Spice up your canning adventures with incredible homemade Spicy Dill Pickles! These tangy, crunchy, and fiery delights are the perfect way to preserve summer’s bounty and add a kick to any meal. These pickles bring a satisfying crunch and a burst of heat to burgers, sandwiches, or just as a snack right out of the jar. Homemade canned pickles make a thoughtful and delicious DIY gift! They’re healthy, low carb, and keto friendly.
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Best Spicy Pickles
Spicy dill pickles are easy to make and with one unique ingredient, you get a special flavor. I bet you won’t guess what that unique ingredient is! Keep reading to find out.
Canning as Therapy!
I have been unable to separate cooking and events in my life for as long as I remember. During the summer of 2008, when I lost my fiancé in a motorcycle accident, I began to can. Some people drink their sorrows; that summer, I tried to put my broken heart into jars.
Fortunately, I had the opportunity to enjoy all sorts of delightful fresh fruits and vegetables. Michael and I had bought a house out in the country, and we planted a monster garden. While growing up, both sets of parents had gardens, but planting one yourself is different. We planted about 25 tomato plants and a wide variety of other vegetables. In addition to what we grew, there were all sorts of vegetable stands where we lived.
I canned spaghetti sauce, spaghetti sauce with meat, dill pickles, dill pickle relish, strawberry jam, and blueberry preserves. One day I went out and picked peaches then spent the rest of the weekend canning them. There was some irony there; I really don’t enjoy jams and jellies very much.
My Favorite – Spicy Garlic Pickles
My favorite thing I canned was homemade spicy pickles. These were wonderfully hot and spicy pickles and some of the best spicy dill pickles I had ever made. I added crab boil to give them extra flavor.
Before canning spicy pickles, you actually have to allow them to ferment for about three weeks. This is what makes homemade spicy dill pickles so delicious. Once fermented, it is time to can your pickles to get them ready for long-term storage.
Why You Are Going to Love This Spicy Pickles Recipe
If you have never tried fermenting your own pickles, this is your chance to do so. You will achieve a flavor so dense you will want to ferment your own pickles again and again.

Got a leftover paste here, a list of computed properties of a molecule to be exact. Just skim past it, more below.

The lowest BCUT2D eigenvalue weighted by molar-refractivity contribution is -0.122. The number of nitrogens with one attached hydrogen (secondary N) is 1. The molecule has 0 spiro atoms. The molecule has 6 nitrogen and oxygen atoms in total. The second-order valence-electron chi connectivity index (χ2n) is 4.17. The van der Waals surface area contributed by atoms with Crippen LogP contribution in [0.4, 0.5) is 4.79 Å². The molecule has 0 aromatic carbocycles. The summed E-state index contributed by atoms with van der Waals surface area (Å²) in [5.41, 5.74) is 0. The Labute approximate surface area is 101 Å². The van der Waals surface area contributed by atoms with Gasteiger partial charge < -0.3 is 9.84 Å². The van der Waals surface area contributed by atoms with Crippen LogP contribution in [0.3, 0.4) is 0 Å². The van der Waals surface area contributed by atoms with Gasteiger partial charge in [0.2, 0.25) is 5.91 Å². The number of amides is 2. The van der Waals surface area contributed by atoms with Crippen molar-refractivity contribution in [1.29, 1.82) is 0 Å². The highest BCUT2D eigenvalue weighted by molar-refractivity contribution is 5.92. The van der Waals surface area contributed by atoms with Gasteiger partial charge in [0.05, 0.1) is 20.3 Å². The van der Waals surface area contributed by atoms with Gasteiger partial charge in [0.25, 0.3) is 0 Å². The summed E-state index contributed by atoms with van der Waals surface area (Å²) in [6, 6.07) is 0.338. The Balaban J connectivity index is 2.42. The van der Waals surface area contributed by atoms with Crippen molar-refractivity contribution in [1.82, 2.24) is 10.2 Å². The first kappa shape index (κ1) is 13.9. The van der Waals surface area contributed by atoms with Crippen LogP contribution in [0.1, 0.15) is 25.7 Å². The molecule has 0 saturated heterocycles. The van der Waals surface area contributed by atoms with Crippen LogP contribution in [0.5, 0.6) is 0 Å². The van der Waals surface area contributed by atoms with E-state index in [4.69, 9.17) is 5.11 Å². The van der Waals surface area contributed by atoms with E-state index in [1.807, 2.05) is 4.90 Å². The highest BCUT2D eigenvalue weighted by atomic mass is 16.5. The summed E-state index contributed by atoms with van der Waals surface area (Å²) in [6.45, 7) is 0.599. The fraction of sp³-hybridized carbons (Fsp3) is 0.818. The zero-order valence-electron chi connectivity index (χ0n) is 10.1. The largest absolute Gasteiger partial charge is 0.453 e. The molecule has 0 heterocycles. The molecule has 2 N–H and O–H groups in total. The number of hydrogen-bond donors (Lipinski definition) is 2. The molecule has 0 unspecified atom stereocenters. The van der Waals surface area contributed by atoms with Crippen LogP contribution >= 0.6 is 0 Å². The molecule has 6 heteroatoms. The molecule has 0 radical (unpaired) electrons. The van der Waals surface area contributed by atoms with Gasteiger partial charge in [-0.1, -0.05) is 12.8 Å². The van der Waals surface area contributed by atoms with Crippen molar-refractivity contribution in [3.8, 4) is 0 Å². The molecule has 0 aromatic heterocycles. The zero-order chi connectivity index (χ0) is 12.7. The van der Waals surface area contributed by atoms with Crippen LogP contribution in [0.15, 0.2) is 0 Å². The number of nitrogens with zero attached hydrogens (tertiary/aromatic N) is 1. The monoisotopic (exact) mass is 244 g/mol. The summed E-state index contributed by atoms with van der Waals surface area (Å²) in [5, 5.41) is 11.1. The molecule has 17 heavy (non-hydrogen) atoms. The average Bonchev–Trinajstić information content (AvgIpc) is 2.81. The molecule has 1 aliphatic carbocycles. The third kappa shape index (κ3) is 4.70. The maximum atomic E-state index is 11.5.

Homemade Spicy Pickles – Ingredients You Will Need
Here’s your shopping list for making this spicy pickles recipe:
- Pickling cucumbers
- Crab boil – secret ingredient!
- Bay leaves
- Coriander seeds
- Dill seeds
- Hot red pepper flakes
- Fresh dill weed
- Pickling salt
- White vinegar
- Garlic cloves
This recipe calls for 10 pounds of pickling cucumbers and makes 13 pints or 7 quarts. How many pickles does it make? See this handy produce converter.
What Are the Best Cucumbers to Use to Make the Best Spicy Pickles?
If you’ve ever tried making homemade spicy pickles in the past and they ended up mushy, it could be because of the variety of cucumber you used. See this guide on cucumbers for the best kinds to use to get that desired crisp texture.
What Is Crab Boil?
Crab boil is a mixture of spices in a packet that you drop into boiling water when you cook crabs.
Here are the kitchen items you will need for making this spicy pickle recipe and canning the pickles:
- Non-reactive bowls
(Virtually any glass or ceramic bowl)
- Water-bath canner or pressure canner (if you prefer this method)
- Canning rack
- 13 pint-sized canning jars or 7 quart-sized jars
- Canning jar lids and bands (new lids for each jar, bands can be reused)
- Canning ladle, funnel, and bubble popper
- Canning jar lifter or tongs
- Large stainless steel saucepan
- Fine mesh strainer
How to Make Spicy Pickles
It’s not difficult to make these hot and spicy garlic dill pickles. Here are the steps:
- Stir or whisk the dry spice ingredients together to make a pickling spice.
- In a large non-reactive container, place 1/2 of the pickling spice and one bunch of dill sprigs.
- Add the cucumbers.
- Combine the pickling salt, vinegar, and water.
- Bring to a boil in a large stock pot, stirring to dissolve the salt. Remove from the heat and allow to cool to room temperature.
- Pour the brine over the cucumbers.
- Add remaining pickling spice, garlic, and remaining dill.
- Let stand in a cool dark place for about three weeks for fermentation to take place.
It will take about three weeks until the cucumbers are fully flavored and the fermentation is complete. You will need to check the brine daily, remove any scum that may form, and pop the fermentation bubbles.